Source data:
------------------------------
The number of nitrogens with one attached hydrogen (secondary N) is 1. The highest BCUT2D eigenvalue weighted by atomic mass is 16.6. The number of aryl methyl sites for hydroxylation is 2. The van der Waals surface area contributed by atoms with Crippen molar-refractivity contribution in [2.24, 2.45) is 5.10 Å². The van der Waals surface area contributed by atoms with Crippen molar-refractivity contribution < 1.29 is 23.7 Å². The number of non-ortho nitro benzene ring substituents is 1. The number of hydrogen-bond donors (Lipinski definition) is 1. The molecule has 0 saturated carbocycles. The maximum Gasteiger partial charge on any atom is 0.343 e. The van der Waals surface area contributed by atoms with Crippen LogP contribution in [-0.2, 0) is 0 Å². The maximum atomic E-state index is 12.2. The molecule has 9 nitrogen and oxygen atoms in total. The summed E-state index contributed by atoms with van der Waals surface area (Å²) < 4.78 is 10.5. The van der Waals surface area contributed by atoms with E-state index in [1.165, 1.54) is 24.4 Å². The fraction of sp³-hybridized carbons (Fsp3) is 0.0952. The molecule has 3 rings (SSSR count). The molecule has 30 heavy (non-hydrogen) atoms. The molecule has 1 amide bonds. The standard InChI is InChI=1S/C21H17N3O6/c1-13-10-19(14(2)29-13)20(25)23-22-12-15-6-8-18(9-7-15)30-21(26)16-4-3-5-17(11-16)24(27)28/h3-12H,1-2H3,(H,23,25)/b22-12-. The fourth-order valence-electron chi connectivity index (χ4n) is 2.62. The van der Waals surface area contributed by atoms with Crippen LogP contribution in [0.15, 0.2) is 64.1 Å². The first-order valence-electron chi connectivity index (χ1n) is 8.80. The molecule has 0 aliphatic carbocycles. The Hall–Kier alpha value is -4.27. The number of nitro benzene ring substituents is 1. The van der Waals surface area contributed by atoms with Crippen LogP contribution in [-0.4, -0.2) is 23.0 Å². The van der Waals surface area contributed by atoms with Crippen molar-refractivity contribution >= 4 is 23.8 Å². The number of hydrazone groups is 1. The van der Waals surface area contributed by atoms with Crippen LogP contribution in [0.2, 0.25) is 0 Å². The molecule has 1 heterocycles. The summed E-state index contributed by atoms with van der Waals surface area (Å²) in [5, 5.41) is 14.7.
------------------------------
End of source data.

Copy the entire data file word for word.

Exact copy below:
The number of nitrogens with one attached hydrogen (secondary N) is 1. The highest BCUT2D eigenvalue weighted by atomic mass is 16.6. The number of aryl methyl sites for hydroxylation is 2. The van der Waals surface area contributed by atoms with Crippen molar-refractivity contribution in [2.24, 2.45) is 5.10 Å². The van der Waals surface area contributed by atoms with Crippen molar-refractivity contribution < 1.29 is 23.7 Å². The number of non-ortho nitro benzene ring substituents is 1. The number of hydrogen-bond donors (Lipinski definition) is 1. The molecule has 0 saturated carbocycles. The maximum Gasteiger partial charge on any atom is 0.343 e. The van der Waals surface area contributed by atoms with Crippen LogP contribution in [-0.2, 0) is 0 Å². The maximum atomic E-state index is 12.2. The molecule has 9 nitrogen and oxygen atoms in total. The summed E-state index contributed by atoms with van der Waals surface area (Å²) < 4.78 is 10.5. The van der Waals surface area contributed by atoms with E-state index in [1.165, 1.54) is 24.4 Å². The fraction of sp³-hybridized carbons (Fsp3) is 0.0952. The molecule has 3 rings (SSSR count). The molecule has 30 heavy (non-hydrogen) atoms. The molecule has 1 amide bonds. The standard InChI is InChI=1S/C21H17N3O6/c1-13-10-19(14(2)29-13)20(25)23-22-12-15-6-8-18(9-7-15)30-21(26)16-4-3-5-17(11-16)24(27)28/h3-12H,1-2H3,(H,23,25)/b22-12-. The fourth-order valence-electron chi connectivity index (χ4n) is 2.62. The van der Waals surface area contributed by atoms with Crippen LogP contribution in [0.15, 0.2) is 64.1 Å². The first-order valence-electron chi connectivity index (χ1n) is 8.80. The molecule has 0 aliphatic carbocycles. The Hall–Kier alpha value is -4.27. The number of nitro benzene ring substituents is 1. The van der Waals surface area contributed by atoms with Crippen LogP contribution in [-0.4, -0.2) is 23.0 Å². The van der Waals surface area contributed by atoms with Crippen molar-refractivity contribution >= 4 is 23.8 Å². The number of hydrazone groups is 1. The van der Waals surface area contributed by atoms with Crippen LogP contribution in [0.2, 0.25) is 0 Å². The molecule has 1 heterocycles. The summed E-state index contributed by atoms with van der Waals surface area (Å²) in [5, 5.41) is 14.7.